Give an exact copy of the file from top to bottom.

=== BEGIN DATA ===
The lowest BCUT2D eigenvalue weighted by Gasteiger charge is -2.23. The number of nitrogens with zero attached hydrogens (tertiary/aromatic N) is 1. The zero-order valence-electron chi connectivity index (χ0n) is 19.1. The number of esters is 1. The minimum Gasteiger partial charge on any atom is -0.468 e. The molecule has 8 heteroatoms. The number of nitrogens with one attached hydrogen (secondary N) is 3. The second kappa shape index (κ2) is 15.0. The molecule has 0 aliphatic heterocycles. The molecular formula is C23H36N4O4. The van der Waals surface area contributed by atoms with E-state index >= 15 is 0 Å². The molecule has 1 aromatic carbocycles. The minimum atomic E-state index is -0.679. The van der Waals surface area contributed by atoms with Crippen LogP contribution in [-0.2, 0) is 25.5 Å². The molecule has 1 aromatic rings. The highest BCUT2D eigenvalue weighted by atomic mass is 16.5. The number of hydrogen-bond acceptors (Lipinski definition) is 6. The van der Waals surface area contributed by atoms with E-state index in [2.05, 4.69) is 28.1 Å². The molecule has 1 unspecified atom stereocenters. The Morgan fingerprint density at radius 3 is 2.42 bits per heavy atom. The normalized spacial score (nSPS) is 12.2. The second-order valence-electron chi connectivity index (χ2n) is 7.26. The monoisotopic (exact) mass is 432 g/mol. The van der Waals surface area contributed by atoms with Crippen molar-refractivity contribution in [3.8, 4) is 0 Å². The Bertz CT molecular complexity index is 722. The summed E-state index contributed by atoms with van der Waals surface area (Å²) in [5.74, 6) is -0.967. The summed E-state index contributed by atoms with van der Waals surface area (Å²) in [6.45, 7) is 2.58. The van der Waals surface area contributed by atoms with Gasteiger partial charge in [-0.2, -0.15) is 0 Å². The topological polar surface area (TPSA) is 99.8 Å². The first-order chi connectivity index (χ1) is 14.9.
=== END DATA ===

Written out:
The lowest BCUT2D eigenvalue weighted by Gasteiger charge is -2.23. The number of nitrogens with zero attached hydrogens (tertiary/aromatic N) is 1. The zero-order valence-electron chi connectivity index (χ0n) is 19.1. The number of esters is 1. The minimum Gasteiger partial charge on any atom is -0.468 e. The molecule has 8 heteroatoms. The number of nitrogens with one attached hydrogen (secondary N) is 3. The second kappa shape index (κ2) is 15.0. The molecule has 0 aliphatic heterocycles. The molecular formula is C23H36N4O4. The van der Waals surface area contributed by atoms with E-state index >= 15 is 0 Å². The molecule has 1 aromatic carbocycles. The minimum atomic E-state index is -0.679. The van der Waals surface area contributed by atoms with Crippen LogP contribution in [-0.2, 0) is 25.5 Å². The molecule has 1 aromatic rings. The highest BCUT2D eigenvalue weighted by atomic mass is 16.5. The number of hydrogen-bond acceptors (Lipinski definition) is 6. The van der Waals surface area contributed by atoms with E-state index in [2.05, 4.69) is 28.1 Å². The molecule has 1 unspecified atom stereocenters. The Morgan fingerprint density at radius 3 is 2.42 bits per heavy atom. The normalized spacial score (nSPS) is 12.2. The second-order valence-electron chi connectivity index (χ2n) is 7.26. The monoisotopic (exact) mass is 432 g/mol. The van der Waals surface area contributed by atoms with Crippen molar-refractivity contribution in [3.8, 4) is 0 Å². The Bertz CT molecular complexity index is 722. The summed E-state index contributed by atoms with van der Waals surface area (Å²) in [5.74, 6) is -0.967. The summed E-state index contributed by atoms with van der Waals surface area (Å²) in [6.45, 7) is 2.58. The van der Waals surface area contributed by atoms with Gasteiger partial charge in [-0.2, -0.15) is 0 Å². The topological polar surface area (TPSA) is 99.8 Å². The first-order chi connectivity index (χ1) is 14.9.